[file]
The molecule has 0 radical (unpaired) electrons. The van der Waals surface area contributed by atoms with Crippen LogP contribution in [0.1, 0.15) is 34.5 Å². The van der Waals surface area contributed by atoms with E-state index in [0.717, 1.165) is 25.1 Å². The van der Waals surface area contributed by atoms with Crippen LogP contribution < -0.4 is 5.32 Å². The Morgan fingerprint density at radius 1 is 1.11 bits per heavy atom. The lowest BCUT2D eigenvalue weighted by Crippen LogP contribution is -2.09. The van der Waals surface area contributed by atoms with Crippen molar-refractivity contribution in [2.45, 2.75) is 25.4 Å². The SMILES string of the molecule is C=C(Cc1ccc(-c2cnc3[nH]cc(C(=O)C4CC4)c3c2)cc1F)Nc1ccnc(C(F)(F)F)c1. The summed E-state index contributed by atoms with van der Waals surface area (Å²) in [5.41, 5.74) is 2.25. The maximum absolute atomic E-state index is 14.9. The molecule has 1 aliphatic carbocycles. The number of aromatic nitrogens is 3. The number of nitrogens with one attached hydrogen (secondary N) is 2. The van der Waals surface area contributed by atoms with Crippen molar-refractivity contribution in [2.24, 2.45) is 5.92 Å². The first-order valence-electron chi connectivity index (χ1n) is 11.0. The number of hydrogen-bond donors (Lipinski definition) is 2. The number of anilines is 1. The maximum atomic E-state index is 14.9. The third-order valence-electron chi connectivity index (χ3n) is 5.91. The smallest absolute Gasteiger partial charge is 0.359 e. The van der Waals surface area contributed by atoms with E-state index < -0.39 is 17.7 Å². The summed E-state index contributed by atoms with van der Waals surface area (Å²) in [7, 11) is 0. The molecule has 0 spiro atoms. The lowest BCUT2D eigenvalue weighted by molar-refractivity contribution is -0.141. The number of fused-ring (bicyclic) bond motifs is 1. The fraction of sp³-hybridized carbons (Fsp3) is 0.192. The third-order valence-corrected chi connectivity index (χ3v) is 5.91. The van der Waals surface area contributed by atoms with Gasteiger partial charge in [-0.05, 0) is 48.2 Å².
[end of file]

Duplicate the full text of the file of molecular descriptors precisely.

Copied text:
The molecule has 0 radical (unpaired) electrons. The van der Waals surface area contributed by atoms with Crippen LogP contribution in [0.1, 0.15) is 34.5 Å². The van der Waals surface area contributed by atoms with E-state index in [0.717, 1.165) is 25.1 Å². The van der Waals surface area contributed by atoms with Crippen LogP contribution < -0.4 is 5.32 Å². The Morgan fingerprint density at radius 1 is 1.11 bits per heavy atom. The lowest BCUT2D eigenvalue weighted by Crippen LogP contribution is -2.09. The van der Waals surface area contributed by atoms with Crippen molar-refractivity contribution in [2.45, 2.75) is 25.4 Å². The SMILES string of the molecule is C=C(Cc1ccc(-c2cnc3[nH]cc(C(=O)C4CC4)c3c2)cc1F)Nc1ccnc(C(F)(F)F)c1. The summed E-state index contributed by atoms with van der Waals surface area (Å²) in [5.41, 5.74) is 2.25. The maximum absolute atomic E-state index is 14.9. The molecule has 1 aliphatic carbocycles. The number of aromatic nitrogens is 3. The number of nitrogens with one attached hydrogen (secondary N) is 2. The van der Waals surface area contributed by atoms with Crippen molar-refractivity contribution in [2.24, 2.45) is 5.92 Å². The first-order valence-electron chi connectivity index (χ1n) is 11.0. The number of hydrogen-bond donors (Lipinski definition) is 2. The number of anilines is 1. The maximum atomic E-state index is 14.9. The third-order valence-electron chi connectivity index (χ3n) is 5.91. The smallest absolute Gasteiger partial charge is 0.359 e. The van der Waals surface area contributed by atoms with E-state index < -0.39 is 17.7 Å². The summed E-state index contributed by atoms with van der Waals surface area (Å²) in [7, 11) is 0. The molecule has 0 spiro atoms. The lowest BCUT2D eigenvalue weighted by molar-refractivity contribution is -0.141. The number of fused-ring (bicyclic) bond motifs is 1. The fraction of sp³-hybridized carbons (Fsp3) is 0.192. The third-order valence-corrected chi connectivity index (χ3v) is 5.91. The van der Waals surface area contributed by atoms with Gasteiger partial charge in [-0.05, 0) is 48.2 Å².